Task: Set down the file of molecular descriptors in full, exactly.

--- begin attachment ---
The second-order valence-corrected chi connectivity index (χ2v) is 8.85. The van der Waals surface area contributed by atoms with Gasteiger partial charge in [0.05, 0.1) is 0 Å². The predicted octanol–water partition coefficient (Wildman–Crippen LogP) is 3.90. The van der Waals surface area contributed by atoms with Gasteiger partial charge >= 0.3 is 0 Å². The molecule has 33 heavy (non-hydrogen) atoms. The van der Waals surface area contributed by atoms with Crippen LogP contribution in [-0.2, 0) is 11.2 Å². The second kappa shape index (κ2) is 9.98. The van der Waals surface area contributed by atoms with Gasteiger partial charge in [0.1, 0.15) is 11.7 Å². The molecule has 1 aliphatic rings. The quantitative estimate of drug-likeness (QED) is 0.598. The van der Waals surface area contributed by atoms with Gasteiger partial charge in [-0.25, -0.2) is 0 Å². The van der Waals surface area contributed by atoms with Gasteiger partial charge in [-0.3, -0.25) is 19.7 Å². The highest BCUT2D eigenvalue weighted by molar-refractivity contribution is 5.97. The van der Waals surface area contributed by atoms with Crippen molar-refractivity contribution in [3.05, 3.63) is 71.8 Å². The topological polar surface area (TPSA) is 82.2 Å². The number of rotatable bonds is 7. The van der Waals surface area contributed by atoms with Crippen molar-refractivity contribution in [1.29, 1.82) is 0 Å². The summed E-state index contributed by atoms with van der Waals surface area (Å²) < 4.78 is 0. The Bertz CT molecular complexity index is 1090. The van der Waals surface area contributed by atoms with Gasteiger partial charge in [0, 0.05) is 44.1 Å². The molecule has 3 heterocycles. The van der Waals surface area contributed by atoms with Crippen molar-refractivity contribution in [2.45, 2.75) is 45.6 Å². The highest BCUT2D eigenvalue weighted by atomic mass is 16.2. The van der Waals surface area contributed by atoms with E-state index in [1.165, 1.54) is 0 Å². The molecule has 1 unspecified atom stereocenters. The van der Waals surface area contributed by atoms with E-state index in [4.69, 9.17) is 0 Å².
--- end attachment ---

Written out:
The second-order valence-corrected chi connectivity index (χ2v) is 8.85. The van der Waals surface area contributed by atoms with Gasteiger partial charge in [0.05, 0.1) is 0 Å². The predicted octanol–water partition coefficient (Wildman–Crippen LogP) is 3.90. The van der Waals surface area contributed by atoms with Gasteiger partial charge >= 0.3 is 0 Å². The molecule has 33 heavy (non-hydrogen) atoms. The van der Waals surface area contributed by atoms with Crippen LogP contribution in [-0.2, 0) is 11.2 Å². The second kappa shape index (κ2) is 9.98. The van der Waals surface area contributed by atoms with Gasteiger partial charge in [0.1, 0.15) is 11.7 Å². The molecule has 1 aliphatic rings. The quantitative estimate of drug-likeness (QED) is 0.598. The van der Waals surface area contributed by atoms with Gasteiger partial charge in [-0.25, -0.2) is 0 Å². The van der Waals surface area contributed by atoms with Gasteiger partial charge in [-0.3, -0.25) is 19.7 Å². The highest BCUT2D eigenvalue weighted by molar-refractivity contribution is 5.97. The van der Waals surface area contributed by atoms with Crippen molar-refractivity contribution in [3.05, 3.63) is 71.8 Å². The topological polar surface area (TPSA) is 82.2 Å². The number of rotatable bonds is 7. The van der Waals surface area contributed by atoms with Crippen molar-refractivity contribution in [1.29, 1.82) is 0 Å². The summed E-state index contributed by atoms with van der Waals surface area (Å²) < 4.78 is 0. The Bertz CT molecular complexity index is 1090. The van der Waals surface area contributed by atoms with Gasteiger partial charge in [0, 0.05) is 44.1 Å². The molecule has 3 heterocycles. The van der Waals surface area contributed by atoms with Crippen molar-refractivity contribution in [2.45, 2.75) is 45.6 Å². The highest BCUT2D eigenvalue weighted by atomic mass is 16.2. The van der Waals surface area contributed by atoms with E-state index in [1.165, 1.54) is 0 Å². The molecule has 1 unspecified atom stereocenters. The van der Waals surface area contributed by atoms with E-state index in [4.69, 9.17) is 0 Å².